Failover, Patching and Hallengren Backups

  • I am using a replication tools that has been having issues the last couple of patch cycles.  I am doing some troubleshooting and I see a few issues.


    1. When patching the AG servers a failover occurred.  To patch AG servers, should we reboot the secondary first and then the primary?  We never thought of a failover happening when we rebooted the servers for patching.
    2. When the failover occurred, the hallengren backup run and put the log backup on the file share but under the secondary replica log folder?  Is there a way to use hallengren and have both replicas back up to the same folders?
    3. Is there a known issue with Microsoft SQL Server and broken chains?  When patching was over and we restarted the replication, there were broken log chains noticed.

    Just trying to do some troubleshooting on certain issues that we have noticed lately.

    The servers are SQL Server 2017.  The AGs were set to manual.  A failover shouldn't have happened nor should a broken log chain.  So trying to determine what happened before next patching cycle.


    Thanks for any and all input. When WwW

    Things will work out.  Get back up, change some parameters and recode.

    1. Yes
    2. Depends on your configuration
    3.  Define issues, you're aware that replication needs some time to catch up after one node going down? What are broken chains? LSN mismatch is not a broken Transaction Log chain.
  • Great information.

    During patching, both servers are in the same group to be rebooted.  We never thought about separating the servers that are involved in an AG and then insuring the secondaries are rebooted first.

    The odd thing about this issue was that the AG was set to manual.  There shouldn't have been a failover when the servers are set to manual.

    When the failover occurred, the backup ran (since the replica was now the primary).  A back up is not on the secondary replica (now primary).

    Then another failover must have occurred although I am not seeing that in the logs.  But the original primary is now back to being primary.  We start the replication tool and bam.  There is a replication error due to a missing log file.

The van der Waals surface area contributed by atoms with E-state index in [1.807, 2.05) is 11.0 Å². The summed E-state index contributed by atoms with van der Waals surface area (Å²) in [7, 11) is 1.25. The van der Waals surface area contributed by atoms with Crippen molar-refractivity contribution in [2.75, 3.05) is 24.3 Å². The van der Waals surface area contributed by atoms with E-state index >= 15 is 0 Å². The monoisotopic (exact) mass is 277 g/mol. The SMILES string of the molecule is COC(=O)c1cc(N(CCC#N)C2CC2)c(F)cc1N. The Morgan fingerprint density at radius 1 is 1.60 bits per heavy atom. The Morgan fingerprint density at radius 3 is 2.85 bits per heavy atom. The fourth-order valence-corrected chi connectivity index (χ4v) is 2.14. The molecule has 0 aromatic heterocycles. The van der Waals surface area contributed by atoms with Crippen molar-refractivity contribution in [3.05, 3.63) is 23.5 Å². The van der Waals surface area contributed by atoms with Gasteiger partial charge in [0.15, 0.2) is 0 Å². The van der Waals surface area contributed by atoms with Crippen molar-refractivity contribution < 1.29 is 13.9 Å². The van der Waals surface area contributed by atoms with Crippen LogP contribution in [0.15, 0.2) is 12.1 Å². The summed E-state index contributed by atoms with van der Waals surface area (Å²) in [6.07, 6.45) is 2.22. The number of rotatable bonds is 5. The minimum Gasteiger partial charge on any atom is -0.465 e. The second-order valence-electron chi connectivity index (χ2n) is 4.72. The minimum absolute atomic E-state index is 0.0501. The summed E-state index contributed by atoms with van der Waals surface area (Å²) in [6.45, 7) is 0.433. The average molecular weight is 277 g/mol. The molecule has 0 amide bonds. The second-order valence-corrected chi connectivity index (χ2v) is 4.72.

Things will work out.  Get back up, change some parameters and recode.

  • These kinds of issues is one reason I do not recommend auto-patching and restarting clusters of any kind.  These should always be manually patched and restarted to ensure that quorum is always maintained during the process and each node is patched, restarted and ready before it can be utilized to support any services.

    One of the problems with maintenance in an AG - is the non-shared storage between nodes.  Ideally, in this type of environment you would have network storage available and setup your maintenance to backup to that network storage using the UNC path.  This would alleviate any issues/concerns with which node is performing the backups.

    If possible - when patching a cluster I recommend failing over only a single time, that way you run for a month on node 1 - the next month on node 2 and the following month are back to node 1.  The order of operations would be:

    1. Identify the current node hosting the services
    2. Patch and restart the other node - validate system is back up and available.
    3. Manually fail over services to the newly patched and restarted node
    4. Patch and restart the first node

    This reduces overall downtime to a single fail over event - and allows for patching and restarting to occur prior to the scheduled downtime.  The patching and restarting does not impact the active system and therefore does not impact the users or the application - the only impact is the fail over.

    Jeffrey Williams
    Problems are opportunities brilliantly disguised as insurmountable obstacles.

    How to post questions to get better answers faster
    Managing Transaction Logs

  • For AlwaysOn AGs, you can look at there is an extended Events Health Session that can be examined to find information about failovers.  I would also be curious to know what the SQL Server Error Log shows happened during the time you're describing.

    I would agree with you that if both nodes in the AG are set to manual failover, then an unexpected failover should not occur. Be sure to check the AG settings to ensure that both nodes are set to manual failover.

    The behavior your describing with the Ola Hallengren scripts sounds like what happens when you take a backup of a database when it actually isn't part of an AG.  If a backup is part of an AG, then Ola places all the backups in a single directory.

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